Thursday, December 24, 2009

We have some very good news to share with the Good News of Christmas. It’s wonderful to me that part of the Nativity is an adoption story. I want to make Joseph the patron saint of Adoption, because his story illustrates the way that welcoming someone who is not your flesh and blood into the hearth-circle of your family is a miracle of grace.

“Do not be afraid to take Mary home as your wife, because what is conceived in her is from the Holy Spirit. She will give birth to a son, and you are to give him the name Jesus, because he will save his people from their sins” (Matthew 1:20-21).

We are in the process of adopting Bernadette from the little children’s home. She and Mae, her closest friend from tlc who will be going to the United States in the new year with her forever family—the two of them moved into our home on the 19th. Mae will be here just until her family are able to come pick her up, but Bernadette is here to stay.

She has always been dear to us. She came into the little children’s home when she was a year and a half old and she’s been at tlc for a year. We were in the process of adopting her out in the normal process when we realized that the Lord had something very different in store for her.

During the matching process, a problem came up with her paper work and the social worker at Inter-Country Adoption asked Deborah almost offhandedly, “Why don’t you just adopt her?”

Deborah had been holding things together to do her job until that moment—and she burst into tears. Our hearts have been telling us something for a long time.

Deborah and I were in near- miraculous- immediate agreement about it, but we had no real idea how the boys would feel about it. So one night Deborah put the question to them pseudo- hypo- thetically, “What would you guys think about adopting someone from the little children’s home?”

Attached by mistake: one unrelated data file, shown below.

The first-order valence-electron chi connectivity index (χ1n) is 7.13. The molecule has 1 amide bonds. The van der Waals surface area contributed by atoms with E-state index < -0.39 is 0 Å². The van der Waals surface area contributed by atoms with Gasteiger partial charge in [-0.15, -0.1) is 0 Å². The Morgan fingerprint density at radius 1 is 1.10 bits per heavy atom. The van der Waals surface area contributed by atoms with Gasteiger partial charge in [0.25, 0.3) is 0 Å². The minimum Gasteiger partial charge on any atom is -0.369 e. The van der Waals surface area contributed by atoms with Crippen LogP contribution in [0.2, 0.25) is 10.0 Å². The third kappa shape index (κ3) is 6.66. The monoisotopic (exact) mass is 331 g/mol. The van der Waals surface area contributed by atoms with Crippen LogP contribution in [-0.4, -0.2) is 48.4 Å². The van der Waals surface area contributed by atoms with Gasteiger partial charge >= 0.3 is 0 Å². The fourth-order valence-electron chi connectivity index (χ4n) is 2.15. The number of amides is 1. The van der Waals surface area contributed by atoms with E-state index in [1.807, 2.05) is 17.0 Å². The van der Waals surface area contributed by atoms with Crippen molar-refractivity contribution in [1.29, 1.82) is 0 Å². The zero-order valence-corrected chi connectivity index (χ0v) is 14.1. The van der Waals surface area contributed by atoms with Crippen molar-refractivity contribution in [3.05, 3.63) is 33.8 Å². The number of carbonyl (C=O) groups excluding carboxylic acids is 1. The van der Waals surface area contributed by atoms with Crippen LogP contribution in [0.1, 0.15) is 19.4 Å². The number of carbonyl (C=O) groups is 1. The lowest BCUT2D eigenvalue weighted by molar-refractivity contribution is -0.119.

Simultaneously Aubrey and Auden said, “Yes; we should adopt Bernadette.”

One more story that tells the condition of our hearts toward Bernadette came in the form of a significant set-back. It’s common practice that once the paper work is in process, families can get visas for international travel together even before the adoption is finalized. We had enquired about this very early on because Deborah’s sister, Mary, is getting married next summer and the last time I’ve seen most of my family was in 2006. I’ve felt for a long time already that this is too long, and the boys are very much looking forward to a camping trip in Canada with grandparents and cousins. However, a couple weeks ago now we were told that the policy on travel is changing and they will not grant visas until things are completed. It could easily be a year or two—meaning we would miss Mary’s wedding and the boys’ camping trip.

We talked about it together as a family because this is something we all care about very much and Aubrey said, “Well, if we adopt Bernadette, that’s for the rest of her life; if we go to North America, that’s only for a few months.”

It’s taken near- traumatic events (and the wisdom of an eight-year-old) for us to see what the Lord is telling us. Of course, the we still have most of the process ahead of us and many obstacles to overcome, but our course is committed.

The girls are doing very, very well—and the boys have been consum- mate kuyas (older brothers). Aubrey’s been offering to help with dishes at night, and Auden (though he’s actually been quite ill) has shared his mom amazingly well. The girls are a lot of work, but we all feel like this is the most amazing Christmas present possible.

If you will, please pray for our travel plans. At this point it would take a miracle to make it home next summer, but we’ve seen God move greater obstacles that this.